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Student visas

This article was previously published on the Leadership Foundation website.

Student visas – suspension of ‘highly trusted status’

statement by the Immigration Minister to the House of Commons on 24 June 2014 highlighted issues with international students recruited by 3 universities and a number of private further education colleges.

BBC’s Panorama programme earlier in the year identified widespread fraud to the system of English language testing carried out by one of the companies licensed to undertake the testing. One of the requirements for all students wishing to gain a visa to extend their stay in the UK is to prove they can speak English to an appropriate level.

For a higher education provider to be able to sponsor international students to study in the UK, they need to have a 'highly trusted status' (HTS) license from the UK Visa and Immigration Service (UKVI). A licence is valid for 4 years and institutions are subject to inspection by the UKVI’s assurance team.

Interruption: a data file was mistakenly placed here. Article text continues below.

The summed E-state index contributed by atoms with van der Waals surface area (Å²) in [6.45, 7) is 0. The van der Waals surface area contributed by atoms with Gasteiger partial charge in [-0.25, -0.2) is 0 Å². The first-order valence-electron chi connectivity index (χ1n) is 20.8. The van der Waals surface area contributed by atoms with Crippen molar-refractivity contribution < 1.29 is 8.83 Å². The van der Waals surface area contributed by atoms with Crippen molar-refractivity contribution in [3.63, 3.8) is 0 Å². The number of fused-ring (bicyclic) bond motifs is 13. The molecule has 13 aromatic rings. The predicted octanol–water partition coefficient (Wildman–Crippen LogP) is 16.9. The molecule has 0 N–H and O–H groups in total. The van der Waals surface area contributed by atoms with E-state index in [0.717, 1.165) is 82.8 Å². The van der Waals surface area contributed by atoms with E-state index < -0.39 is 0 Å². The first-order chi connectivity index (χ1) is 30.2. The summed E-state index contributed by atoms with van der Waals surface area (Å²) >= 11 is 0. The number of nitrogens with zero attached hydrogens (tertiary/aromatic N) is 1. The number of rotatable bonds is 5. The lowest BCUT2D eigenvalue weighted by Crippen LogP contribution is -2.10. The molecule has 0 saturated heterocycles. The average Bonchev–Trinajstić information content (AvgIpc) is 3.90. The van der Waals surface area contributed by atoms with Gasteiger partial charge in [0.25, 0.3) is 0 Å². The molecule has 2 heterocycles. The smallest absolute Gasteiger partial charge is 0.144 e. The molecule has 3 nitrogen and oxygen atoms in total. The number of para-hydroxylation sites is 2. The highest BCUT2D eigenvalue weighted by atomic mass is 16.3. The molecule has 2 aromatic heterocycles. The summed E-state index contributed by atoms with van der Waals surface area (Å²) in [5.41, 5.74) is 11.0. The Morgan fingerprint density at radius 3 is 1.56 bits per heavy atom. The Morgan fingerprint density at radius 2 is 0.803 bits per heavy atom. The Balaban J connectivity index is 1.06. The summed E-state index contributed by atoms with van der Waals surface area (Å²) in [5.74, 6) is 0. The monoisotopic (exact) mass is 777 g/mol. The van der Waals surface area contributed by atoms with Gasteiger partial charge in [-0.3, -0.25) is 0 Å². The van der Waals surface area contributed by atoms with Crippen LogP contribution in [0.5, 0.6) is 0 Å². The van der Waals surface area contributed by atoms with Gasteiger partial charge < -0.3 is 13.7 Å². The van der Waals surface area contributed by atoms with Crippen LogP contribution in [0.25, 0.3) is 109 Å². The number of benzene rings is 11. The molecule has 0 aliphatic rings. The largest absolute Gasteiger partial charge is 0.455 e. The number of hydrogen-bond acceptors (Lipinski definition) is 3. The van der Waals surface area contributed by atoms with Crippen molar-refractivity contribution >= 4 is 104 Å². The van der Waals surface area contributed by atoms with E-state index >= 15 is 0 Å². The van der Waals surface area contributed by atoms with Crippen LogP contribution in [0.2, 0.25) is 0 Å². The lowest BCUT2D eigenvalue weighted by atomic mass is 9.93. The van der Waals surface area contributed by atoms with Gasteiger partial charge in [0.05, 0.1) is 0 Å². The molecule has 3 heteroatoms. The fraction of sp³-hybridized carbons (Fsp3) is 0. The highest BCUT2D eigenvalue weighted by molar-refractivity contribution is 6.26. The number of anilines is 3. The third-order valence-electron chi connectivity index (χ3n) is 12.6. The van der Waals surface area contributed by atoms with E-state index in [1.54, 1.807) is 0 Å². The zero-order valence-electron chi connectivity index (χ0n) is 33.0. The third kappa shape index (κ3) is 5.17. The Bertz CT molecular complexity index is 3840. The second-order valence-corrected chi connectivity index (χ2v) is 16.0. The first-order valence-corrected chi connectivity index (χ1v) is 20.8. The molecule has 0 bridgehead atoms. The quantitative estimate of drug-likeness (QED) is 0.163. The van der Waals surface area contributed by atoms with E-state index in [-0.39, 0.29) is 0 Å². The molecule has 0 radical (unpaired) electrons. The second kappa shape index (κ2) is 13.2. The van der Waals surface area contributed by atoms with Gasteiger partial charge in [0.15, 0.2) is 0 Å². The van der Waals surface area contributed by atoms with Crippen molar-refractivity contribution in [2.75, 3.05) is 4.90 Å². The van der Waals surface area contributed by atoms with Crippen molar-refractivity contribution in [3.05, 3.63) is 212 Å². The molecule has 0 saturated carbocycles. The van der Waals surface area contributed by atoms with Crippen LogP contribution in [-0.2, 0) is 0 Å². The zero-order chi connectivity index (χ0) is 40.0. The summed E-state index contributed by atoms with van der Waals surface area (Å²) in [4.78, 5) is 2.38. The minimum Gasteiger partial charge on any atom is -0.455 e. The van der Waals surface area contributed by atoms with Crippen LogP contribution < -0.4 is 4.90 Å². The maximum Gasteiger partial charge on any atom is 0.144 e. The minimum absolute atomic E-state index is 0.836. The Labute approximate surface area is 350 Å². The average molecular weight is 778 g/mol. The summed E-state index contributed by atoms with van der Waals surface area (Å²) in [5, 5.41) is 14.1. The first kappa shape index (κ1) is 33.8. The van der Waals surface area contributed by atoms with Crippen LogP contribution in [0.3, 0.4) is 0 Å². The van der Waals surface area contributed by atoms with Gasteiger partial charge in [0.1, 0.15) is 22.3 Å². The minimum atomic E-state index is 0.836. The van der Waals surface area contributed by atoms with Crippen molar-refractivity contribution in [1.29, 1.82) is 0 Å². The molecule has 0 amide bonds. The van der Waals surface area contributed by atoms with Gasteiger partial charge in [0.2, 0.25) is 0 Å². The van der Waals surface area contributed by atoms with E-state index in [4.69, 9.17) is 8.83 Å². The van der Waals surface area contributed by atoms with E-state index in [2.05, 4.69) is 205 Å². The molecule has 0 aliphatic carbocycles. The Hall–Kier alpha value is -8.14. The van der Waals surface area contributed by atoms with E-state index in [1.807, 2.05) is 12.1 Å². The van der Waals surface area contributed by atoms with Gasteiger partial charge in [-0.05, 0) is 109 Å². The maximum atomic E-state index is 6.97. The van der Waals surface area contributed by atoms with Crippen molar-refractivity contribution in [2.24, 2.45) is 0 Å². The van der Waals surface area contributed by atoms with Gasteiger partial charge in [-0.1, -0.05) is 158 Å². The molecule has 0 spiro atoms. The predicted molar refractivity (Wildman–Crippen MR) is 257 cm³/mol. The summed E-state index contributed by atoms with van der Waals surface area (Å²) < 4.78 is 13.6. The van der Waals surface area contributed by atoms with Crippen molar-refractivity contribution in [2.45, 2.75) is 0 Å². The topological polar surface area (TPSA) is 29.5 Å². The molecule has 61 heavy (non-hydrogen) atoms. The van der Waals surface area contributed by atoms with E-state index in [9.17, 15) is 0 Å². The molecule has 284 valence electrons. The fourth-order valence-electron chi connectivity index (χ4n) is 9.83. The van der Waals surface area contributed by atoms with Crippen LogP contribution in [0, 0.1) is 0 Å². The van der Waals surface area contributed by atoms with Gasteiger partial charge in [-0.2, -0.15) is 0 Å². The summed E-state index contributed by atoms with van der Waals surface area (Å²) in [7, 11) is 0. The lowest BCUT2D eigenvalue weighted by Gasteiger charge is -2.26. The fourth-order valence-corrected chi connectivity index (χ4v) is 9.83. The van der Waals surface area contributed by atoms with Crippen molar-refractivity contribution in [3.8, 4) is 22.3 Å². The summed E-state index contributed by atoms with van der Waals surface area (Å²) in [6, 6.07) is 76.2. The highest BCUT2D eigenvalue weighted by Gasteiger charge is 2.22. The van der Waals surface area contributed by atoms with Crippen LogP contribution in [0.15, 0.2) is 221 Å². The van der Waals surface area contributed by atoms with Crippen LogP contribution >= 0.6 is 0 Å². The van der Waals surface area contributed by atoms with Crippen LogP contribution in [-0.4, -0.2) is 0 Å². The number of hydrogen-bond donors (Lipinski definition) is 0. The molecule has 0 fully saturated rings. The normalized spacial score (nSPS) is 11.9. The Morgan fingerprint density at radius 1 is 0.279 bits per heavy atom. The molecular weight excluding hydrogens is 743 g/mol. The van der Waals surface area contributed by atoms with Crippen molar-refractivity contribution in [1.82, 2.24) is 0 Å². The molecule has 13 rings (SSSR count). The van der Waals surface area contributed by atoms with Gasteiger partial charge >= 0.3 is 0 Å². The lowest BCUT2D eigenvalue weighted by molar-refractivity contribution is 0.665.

To maintain their HTS the education provider must comply with a set of conditions specified by the UKVI. Failure to comply with these conditions may lead to the license being ‘suspended’ or ‘revoked’. The suspending or revoking of an institution’s HTS is likely to have significant financial and reputational impacts.

Following the investigations involving UKVI, the House of Commons was informed that the ‘highly trusted status’ of one university had been suspended and 2 further universities 'have been told that they are no longer allowed to sponsor new students pending further investigations which will decide whether they too should be suspended.' A number of other universities are also being investigated by UKVI.

All 3 of the universities highlighted in the Minister's statement to the House of Commons relied upon the results of English language testing undertaken the company now under suspicion of systematic fraud when recruiting many of their international students.

 Issues for governors

  •  Governors need to assure themselves that the institution’s process and procedures comply fully with the UKVI’s licensing requirements and that the institution’s ability to recruit international students is not at risk.

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